Portfolio Action: Energy related investments are under pressure by falling energy prices and the rising dollar. As discussed above with reference to "portfolio management," energy is an area that is ripe for "pruning and weeding" on any bounce. There is much "hope" built into energy stocks currently but there is mounting evidence that fracking may not be the "nirvana" most are expecting.

 

U.S. Dollar Spikes And Historical Market Impacts

As I discussed yesterday, the implications to investors of a strongly rising U.S. dollar is important as it has a negative effect on stock market prices. One of the last remaining last remaining footholds of the "bulls" has been the strength in corporate profits.

"With valuations now expensive, interest rates set to rise and yield spreads narrowing as the Fed removes monetary liquidity, the risks to markets have risen substantially since the beginning of the year. This increase in risk, as the Federal Reserve extracts support from the markets and economy, is being reflected by the surge in the dollar as 'safety' is sought. This has occurred each time QE has been extracted, and the surge in the dollar has been historically associated with market corrections."

QE-Dollar-100114

As Sigmund Holmes recently penned similar thoughts:

"The dollar also rallied in the [2011] although it didn’t really get started until later in the correction in September and October. This time the dollar has had a major rally even before the official end of QE. The end of QE 2 also ushered in the Euro crisis and once again, albeit to a lesser degree, we are seeing problems in Europe. One final similarity is that the economic data going into the correction was fairly good as it is now. It was only after the correction and the onset of the European problems that US economic data started to deteriorate. One can’t help but think of George Soros’ theory of reflexivity whereby it is markets that move the economy rather than the other way around.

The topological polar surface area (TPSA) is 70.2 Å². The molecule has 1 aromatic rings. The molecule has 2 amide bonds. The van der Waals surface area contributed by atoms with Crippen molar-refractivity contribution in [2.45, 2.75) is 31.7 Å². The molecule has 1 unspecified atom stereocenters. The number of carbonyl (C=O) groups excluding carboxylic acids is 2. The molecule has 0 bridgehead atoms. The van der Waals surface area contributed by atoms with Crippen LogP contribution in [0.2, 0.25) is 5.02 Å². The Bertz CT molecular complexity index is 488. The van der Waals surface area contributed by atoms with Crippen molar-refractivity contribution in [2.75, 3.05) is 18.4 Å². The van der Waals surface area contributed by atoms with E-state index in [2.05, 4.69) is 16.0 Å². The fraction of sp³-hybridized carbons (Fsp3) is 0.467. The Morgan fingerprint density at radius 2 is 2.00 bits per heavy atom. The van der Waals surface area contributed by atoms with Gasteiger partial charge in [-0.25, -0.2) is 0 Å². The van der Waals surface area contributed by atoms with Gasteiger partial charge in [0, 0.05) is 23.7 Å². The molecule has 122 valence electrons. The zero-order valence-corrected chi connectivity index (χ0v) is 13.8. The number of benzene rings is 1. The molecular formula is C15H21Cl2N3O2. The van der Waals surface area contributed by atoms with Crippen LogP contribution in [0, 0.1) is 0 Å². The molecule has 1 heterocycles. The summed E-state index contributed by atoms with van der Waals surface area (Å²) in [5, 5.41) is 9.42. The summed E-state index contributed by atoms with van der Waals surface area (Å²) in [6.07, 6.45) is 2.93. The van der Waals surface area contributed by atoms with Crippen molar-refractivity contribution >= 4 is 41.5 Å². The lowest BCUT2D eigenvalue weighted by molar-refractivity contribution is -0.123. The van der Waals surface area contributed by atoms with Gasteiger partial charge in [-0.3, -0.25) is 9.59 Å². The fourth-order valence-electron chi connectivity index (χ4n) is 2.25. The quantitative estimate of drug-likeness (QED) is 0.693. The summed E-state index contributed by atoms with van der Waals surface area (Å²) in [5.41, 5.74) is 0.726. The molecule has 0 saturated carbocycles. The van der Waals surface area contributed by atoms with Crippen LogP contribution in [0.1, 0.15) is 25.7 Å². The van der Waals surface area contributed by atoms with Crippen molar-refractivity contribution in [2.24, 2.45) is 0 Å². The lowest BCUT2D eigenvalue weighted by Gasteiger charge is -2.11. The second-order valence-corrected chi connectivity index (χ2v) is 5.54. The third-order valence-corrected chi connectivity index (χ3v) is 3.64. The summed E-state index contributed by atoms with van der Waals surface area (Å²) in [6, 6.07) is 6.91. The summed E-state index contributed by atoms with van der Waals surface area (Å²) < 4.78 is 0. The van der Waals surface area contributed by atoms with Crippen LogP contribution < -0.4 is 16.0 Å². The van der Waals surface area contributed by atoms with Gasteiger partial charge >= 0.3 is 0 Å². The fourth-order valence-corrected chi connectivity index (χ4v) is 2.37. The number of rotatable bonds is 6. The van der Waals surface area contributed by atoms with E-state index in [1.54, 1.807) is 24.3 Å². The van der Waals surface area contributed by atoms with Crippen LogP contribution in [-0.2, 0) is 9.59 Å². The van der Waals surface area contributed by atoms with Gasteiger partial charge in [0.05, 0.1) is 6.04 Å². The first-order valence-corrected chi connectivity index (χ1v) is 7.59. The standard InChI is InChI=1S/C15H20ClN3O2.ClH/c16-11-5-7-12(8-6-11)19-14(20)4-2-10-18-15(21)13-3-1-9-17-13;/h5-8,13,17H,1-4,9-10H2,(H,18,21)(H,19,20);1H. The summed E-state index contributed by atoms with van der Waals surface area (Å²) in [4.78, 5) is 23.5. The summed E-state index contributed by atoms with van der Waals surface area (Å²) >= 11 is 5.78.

We’ll see if this continues to develop in a similar fashion to 2011. I have a sneaky suspicion that it may actually turn into a bigger correction. There are a lot of people in this market who really don’t want to own it and any hint of losses may be enough to send the hedge fund and mutual fund traders to the door in an effort to protect the old year end bonus."